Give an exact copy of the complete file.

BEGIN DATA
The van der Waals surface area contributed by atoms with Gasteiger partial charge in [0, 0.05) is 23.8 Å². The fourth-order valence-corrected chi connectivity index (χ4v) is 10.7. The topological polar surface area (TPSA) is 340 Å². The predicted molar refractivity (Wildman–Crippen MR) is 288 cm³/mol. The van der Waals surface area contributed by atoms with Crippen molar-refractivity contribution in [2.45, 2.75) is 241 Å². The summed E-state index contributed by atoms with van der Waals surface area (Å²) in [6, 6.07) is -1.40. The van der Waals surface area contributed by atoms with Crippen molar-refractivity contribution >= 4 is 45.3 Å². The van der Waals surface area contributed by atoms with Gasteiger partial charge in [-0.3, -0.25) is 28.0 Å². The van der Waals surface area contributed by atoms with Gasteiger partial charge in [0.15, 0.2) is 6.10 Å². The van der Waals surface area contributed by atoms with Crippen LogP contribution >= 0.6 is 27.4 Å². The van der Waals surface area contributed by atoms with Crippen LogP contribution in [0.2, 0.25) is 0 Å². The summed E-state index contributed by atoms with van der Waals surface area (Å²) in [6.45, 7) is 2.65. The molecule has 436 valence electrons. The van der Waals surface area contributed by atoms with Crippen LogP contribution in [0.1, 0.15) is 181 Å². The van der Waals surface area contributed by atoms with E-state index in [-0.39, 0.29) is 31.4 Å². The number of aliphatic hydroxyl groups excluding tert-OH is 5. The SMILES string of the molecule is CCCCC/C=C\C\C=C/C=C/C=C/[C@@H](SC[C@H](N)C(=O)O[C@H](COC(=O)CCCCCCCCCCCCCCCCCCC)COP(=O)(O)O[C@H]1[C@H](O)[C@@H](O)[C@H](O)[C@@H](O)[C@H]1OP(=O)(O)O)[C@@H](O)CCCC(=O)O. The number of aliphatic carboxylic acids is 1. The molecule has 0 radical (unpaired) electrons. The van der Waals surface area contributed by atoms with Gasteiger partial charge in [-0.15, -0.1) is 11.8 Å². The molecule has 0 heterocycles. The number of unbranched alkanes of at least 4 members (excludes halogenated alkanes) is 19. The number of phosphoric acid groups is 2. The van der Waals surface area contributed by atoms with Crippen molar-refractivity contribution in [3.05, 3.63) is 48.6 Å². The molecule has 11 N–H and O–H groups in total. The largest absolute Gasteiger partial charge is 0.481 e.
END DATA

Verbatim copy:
The van der Waals surface area contributed by atoms with Gasteiger partial charge in [0, 0.05) is 23.8 Å². The fourth-order valence-corrected chi connectivity index (χ4v) is 10.7. The topological polar surface area (TPSA) is 340 Å². The predicted molar refractivity (Wildman–Crippen MR) is 288 cm³/mol. The van der Waals surface area contributed by atoms with Crippen molar-refractivity contribution in [2.45, 2.75) is 241 Å². The summed E-state index contributed by atoms with van der Waals surface area (Å²) in [6, 6.07) is -1.40. The van der Waals surface area contributed by atoms with Crippen molar-refractivity contribution >= 4 is 45.3 Å². The van der Waals surface area contributed by atoms with Gasteiger partial charge in [-0.3, -0.25) is 28.0 Å². The van der Waals surface area contributed by atoms with Gasteiger partial charge in [0.15, 0.2) is 6.10 Å². The van der Waals surface area contributed by atoms with Crippen LogP contribution >= 0.6 is 27.4 Å². The van der Waals surface area contributed by atoms with Crippen LogP contribution in [0.2, 0.25) is 0 Å². The summed E-state index contributed by atoms with van der Waals surface area (Å²) in [6.45, 7) is 2.65. The molecule has 436 valence electrons. The van der Waals surface area contributed by atoms with Crippen LogP contribution in [0.1, 0.15) is 181 Å². The van der Waals surface area contributed by atoms with E-state index in [-0.39, 0.29) is 31.4 Å². The number of aliphatic hydroxyl groups excluding tert-OH is 5. The SMILES string of the molecule is CCCCC/C=C\C\C=C/C=C/C=C/[C@@H](SC[C@H](N)C(=O)O[C@H](COC(=O)CCCCCCCCCCCCCCCCCCC)COP(=O)(O)O[C@H]1[C@H](O)[C@@H](O)[C@H](O)[C@@H](O)[C@H]1OP(=O)(O)O)[C@@H](O)CCCC(=O)O. The number of aliphatic carboxylic acids is 1. The molecule has 0 radical (unpaired) electrons. The van der Waals surface area contributed by atoms with Gasteiger partial charge in [-0.15, -0.1) is 11.8 Å². The molecule has 0 heterocycles. The number of unbranched alkanes of at least 4 members (excludes halogenated alkanes) is 19. The number of phosphoric acid groups is 2. The van der Waals surface area contributed by atoms with Crippen molar-refractivity contribution in [3.05, 3.63) is 48.6 Å². The molecule has 11 N–H and O–H groups in total. The largest absolute Gasteiger partial charge is 0.481 e.